Morocco weighs teaching science in French

The language measure is meant to better prepare Arabised students for higher education in scientific specialties that are taught in French.
Sunday 21/04/2019
A question of efficiency. A student reads French words during a class in the Oudaya primary  school in Rabat.   (Reuters)
A question of efficiency. A student reads French words during a class in the Oudaya primary school in Rabat. (Reuters)

CASABLANCA - The issue of teaching scientific subjects in foreign languages is dividing politicians and intellectuals in Morocco where the public education sector faces a crisis despite reforms.

A draft law that would regulate the education sector and which was adopted by the Council of Ministers in mid-2018 has been blocked in parliament because of the provision that provides for teaching scientific and technical subjects in French and, to a lesser extent, English.

The language measure, initiated by the Higher Council of Education, is meant to better prepare Arabised students for higher education in scientific specialties that are taught in French.

Arabisation of education occurred in Morocco in the early 1980s to boost conservatives and Islamists against a growing leftist current. However, the policy created a crisis in public education, whose quality has deteriorated as expensive private schools have sprouted up in many cities of the country.

Arabic and Amazigh are Morocco’s two official languages ​​but French is widely used, including in finance and health care. More than one-third of Moroccans are French speakers, a 2018 survey by the International Organisation of the Francophonie stated.

Mourad Alami, a professor at Mohammed V University in Rabat and expert in linguistics, said a change was necessary because the Arabisation of scientific subjects up to the baccalaureate has not yielded results.

The ruling Islamist Justice and Development Party (PJD) along with the two main opposition parties — the Party of Authenticity and Modernity (PAM) and the Istiqlal

Party (PI) — boycotted a meeting called by Speaker of the House of Representatives Habib El Malki to reconcile views and set a date for a committee vote on the measure after it had been blocked by the PJD.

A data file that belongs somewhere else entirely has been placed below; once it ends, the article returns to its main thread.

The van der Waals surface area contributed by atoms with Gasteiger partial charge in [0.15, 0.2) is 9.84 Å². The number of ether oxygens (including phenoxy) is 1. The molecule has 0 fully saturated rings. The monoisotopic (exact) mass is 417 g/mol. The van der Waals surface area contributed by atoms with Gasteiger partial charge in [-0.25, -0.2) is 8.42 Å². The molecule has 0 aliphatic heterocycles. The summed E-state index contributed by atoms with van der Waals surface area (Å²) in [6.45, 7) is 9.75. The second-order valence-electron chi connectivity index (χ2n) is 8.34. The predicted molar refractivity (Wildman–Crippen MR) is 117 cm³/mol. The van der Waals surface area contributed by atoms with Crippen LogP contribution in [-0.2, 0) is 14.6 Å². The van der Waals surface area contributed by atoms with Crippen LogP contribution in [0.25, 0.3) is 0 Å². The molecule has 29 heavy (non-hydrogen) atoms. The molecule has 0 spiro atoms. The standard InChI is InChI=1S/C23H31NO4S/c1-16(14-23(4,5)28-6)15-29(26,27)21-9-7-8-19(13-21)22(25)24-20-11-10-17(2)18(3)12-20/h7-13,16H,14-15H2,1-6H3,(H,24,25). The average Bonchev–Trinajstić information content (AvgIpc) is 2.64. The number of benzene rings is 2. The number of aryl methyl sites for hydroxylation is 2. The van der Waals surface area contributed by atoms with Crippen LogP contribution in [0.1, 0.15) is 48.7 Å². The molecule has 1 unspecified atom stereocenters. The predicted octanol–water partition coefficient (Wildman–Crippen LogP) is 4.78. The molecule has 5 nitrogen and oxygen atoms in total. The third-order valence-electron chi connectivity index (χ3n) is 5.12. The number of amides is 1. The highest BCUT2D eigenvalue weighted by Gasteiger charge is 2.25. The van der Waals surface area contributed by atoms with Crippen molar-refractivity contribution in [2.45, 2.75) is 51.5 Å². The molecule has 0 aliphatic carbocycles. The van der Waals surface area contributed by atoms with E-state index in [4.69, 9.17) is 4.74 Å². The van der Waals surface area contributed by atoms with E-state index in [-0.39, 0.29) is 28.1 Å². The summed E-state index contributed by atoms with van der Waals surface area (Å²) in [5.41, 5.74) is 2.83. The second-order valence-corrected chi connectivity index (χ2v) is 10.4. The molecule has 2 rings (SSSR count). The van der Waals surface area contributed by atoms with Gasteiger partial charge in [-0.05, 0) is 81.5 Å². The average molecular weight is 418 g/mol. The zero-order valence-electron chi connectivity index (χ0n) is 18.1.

Abdelilah Benkirane, who had been prime minister from 2011-17, in a posting on Facebook called on PJD MPs not to vote for proposed text. He said Moroccan Prime Minister Saad Eddine El Othmani should resign from office rather than accept the “Frenchising” of scientific subjects.

“It would be a shame if history records that the PJD has gone backward on such a fundamental point and more dangerous than the government blockage,” said Benkirane.

The PI, which deems the bill unconstitutional, asked Othmani to apply Article 103 of the constitution, linking the vote on the draft law to a vote of confidence in the government. It said discussion of the measure was marked by an “unprecedented legislative crisis” in the government.

PJD member and State Minister Mustapha Ramid said he was for the use of Arabic as a language of education but also for openness to foreign languages, while considering the Amazigh language.

In an interview aired April 14 on 2M television’s “Confidences de presse” programme, Ramid said: “It takes a strong will to make Arabic a true official language and that’s not the case today.”

“At the university, science subjects are taught in French. Translation centres are limited and the business community as well as some levels of the administration are Frenchised,” said Ramid. “That this case becomes an identity matter is unreasonable, inadmissible and baseless,” he added in reference to Benkirane’s statement on Facebook.